Alcor News

Alcor News

News Blog of the Alcor Life Extension Foundation

Bring in a new member and we will credit your membership dues

Membership growth has slowed to a crawl. This is unfortunate because Alcor has reached a point where we could enjoy considerable economies of scale: We could manage many more members with minimal or no increase in staffing costs. That would enable us to reduce membership dues while building up our resources. A modest acceleration in membership growth would, I believe, move us into a virtuous circle where growth enables reductions in dues which further spurs membership growth.

The most effective way to bring in new members has been through direct encouragement by existing members. Many of us realize this, but may not make it a priority to nudge our friends a little more to sign up and potentially save their lives.

How can we spur more members to gently persuade those they care about to move ahead with making cryonics arrangements? Perhaps some financial incentive will help. At the April 6, 2013 board meeting, I proposed that anyone who is primarily responsible for getting a new member to sign up will, at their request, be given a one-year waiver of membership dues. The board approved this proposal.

For an existing member to receive the dues waiver, they must (a) be credited by the person who has signed up; (b) ask for the waiver; (c) not be otherwise profiting from the signup; (d) wait until the new member has completed all essential paperwork and has paid at least six months of dues. If the member signs up two new members, they are eligible for a two-year waiver of dues. If the new member is a student or family member, the existing member is eligible for a waiver of six months of dues.

Who do you know who could do with some encouraging to sign up? Please, give it some thought, then help yourself and help the organization by helping to stimulate membership growth.

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Alcor director Michael Seidl steps down

On April 6, 2013 attorney Michael Seidl stepped down from the Alcor board of directors after a decade of distinguished service. Michael cited increased family obligations as the reason for stepping down, acknowledging that being an Alcor director is time-consuming and challenging. Although he has been a steadfast contributor and wise, balanced voice on the board in matters legal, financial, and strategic, he believes he cannot continue to put in the time he feels the position calls for.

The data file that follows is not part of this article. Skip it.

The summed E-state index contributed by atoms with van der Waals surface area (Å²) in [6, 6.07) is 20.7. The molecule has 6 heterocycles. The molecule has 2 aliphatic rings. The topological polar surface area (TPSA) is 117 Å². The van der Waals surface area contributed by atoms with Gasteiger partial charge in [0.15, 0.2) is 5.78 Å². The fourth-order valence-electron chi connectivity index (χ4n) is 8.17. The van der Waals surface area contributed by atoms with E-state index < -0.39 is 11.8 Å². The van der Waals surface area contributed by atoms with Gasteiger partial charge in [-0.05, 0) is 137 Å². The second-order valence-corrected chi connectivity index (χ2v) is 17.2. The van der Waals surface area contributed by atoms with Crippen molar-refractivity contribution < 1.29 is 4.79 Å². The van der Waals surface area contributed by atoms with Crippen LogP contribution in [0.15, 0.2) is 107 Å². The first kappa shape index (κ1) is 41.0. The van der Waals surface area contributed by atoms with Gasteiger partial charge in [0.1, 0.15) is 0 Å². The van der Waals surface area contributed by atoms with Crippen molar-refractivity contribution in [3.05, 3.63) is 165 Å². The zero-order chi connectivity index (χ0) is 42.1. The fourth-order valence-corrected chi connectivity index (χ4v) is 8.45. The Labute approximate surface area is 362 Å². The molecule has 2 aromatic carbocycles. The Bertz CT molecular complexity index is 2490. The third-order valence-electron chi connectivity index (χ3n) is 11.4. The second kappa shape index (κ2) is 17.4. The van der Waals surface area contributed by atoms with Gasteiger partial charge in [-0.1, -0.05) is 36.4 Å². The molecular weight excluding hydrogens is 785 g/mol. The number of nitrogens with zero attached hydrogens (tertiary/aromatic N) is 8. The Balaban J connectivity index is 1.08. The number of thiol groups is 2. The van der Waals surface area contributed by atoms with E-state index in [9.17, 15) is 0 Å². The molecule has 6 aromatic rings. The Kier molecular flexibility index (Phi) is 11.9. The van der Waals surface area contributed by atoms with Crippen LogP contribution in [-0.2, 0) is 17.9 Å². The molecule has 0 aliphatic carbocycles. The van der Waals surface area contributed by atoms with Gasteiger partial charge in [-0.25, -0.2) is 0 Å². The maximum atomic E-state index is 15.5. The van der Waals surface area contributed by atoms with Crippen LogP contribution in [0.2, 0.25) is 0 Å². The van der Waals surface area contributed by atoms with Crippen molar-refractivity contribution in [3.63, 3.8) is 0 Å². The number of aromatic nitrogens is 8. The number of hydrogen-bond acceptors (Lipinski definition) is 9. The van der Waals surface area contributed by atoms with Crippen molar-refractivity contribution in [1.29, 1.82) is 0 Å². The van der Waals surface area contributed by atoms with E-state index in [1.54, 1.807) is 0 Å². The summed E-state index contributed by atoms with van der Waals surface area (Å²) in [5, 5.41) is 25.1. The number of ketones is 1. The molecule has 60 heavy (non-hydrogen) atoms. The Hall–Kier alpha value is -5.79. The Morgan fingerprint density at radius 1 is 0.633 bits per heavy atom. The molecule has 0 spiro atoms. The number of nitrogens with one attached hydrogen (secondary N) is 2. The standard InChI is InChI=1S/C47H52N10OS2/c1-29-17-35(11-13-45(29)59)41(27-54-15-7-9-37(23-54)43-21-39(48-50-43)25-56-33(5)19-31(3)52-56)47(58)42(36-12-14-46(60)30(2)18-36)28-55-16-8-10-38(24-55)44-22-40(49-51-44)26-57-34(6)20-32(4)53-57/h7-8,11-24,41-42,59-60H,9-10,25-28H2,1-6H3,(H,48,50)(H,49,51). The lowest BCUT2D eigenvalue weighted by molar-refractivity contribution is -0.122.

The president and the board wish Michael well, and look forward to continuing to consult with him as an Advisor to the board, and perhaps welcome him back in the future if circumstances change.

Alcor’s 117th Patient

At 99 years old, whole-body Alcor member A-2419 (confidential) became one of the oldest individuals to ever be cryopreserved, with only two other members being slightly older. Living in St. Louis, Missouri for his entire life, he served in the Army Air Force during WWII and was awarded two Bronze Service Stars.

For most people in their 90s, any serious health complication can be life threatening. Alcor closely monitored the health of this individual when he entered into a long-term care facility in 2009. Due to numerous bouts of pneumonia, hospitalization became a frequent and troubling concern for Alcor’s Deployment Committee in determining when a standby response might be needed. In September, 2011, Aaron Drake and Steve Graber of Alcor were deployed to St. Louis for a three day standby when physicians were gravely concerned over the member’s health. Fortunately, a strong recovery ensued and the standby was terminated.

On March 6th, 2013, as Alcor was in the middle of performing a cryopreservation of their 116th patient, we received a call from the member’s family that A-2419’s health was failing and they expected him to pass within the next week. After discussing the situation in more depth with medical providers in charge of our member’s care, Alcor’s Deployment Committee decided to send Suspended Animation to initiate a standby on the following day. After four days, the member succumbed to his illness. Directed by Catherine Baldwin, Suspended Animation immediately performed stabilization, cool down and field washout procedures. To further avoid any potential delays associated with commercial airline shipping, the family provided additional funds for a private jet service to fly the patient directly to Scottsdale.

The patient arrived at Alcor seven hours after cardiac arrest and the cryoprotective surgery began 15 minutes later. On March 10th, 2013, A-2419 joined his wife at Alcor, who was also cryopreserved in 2009.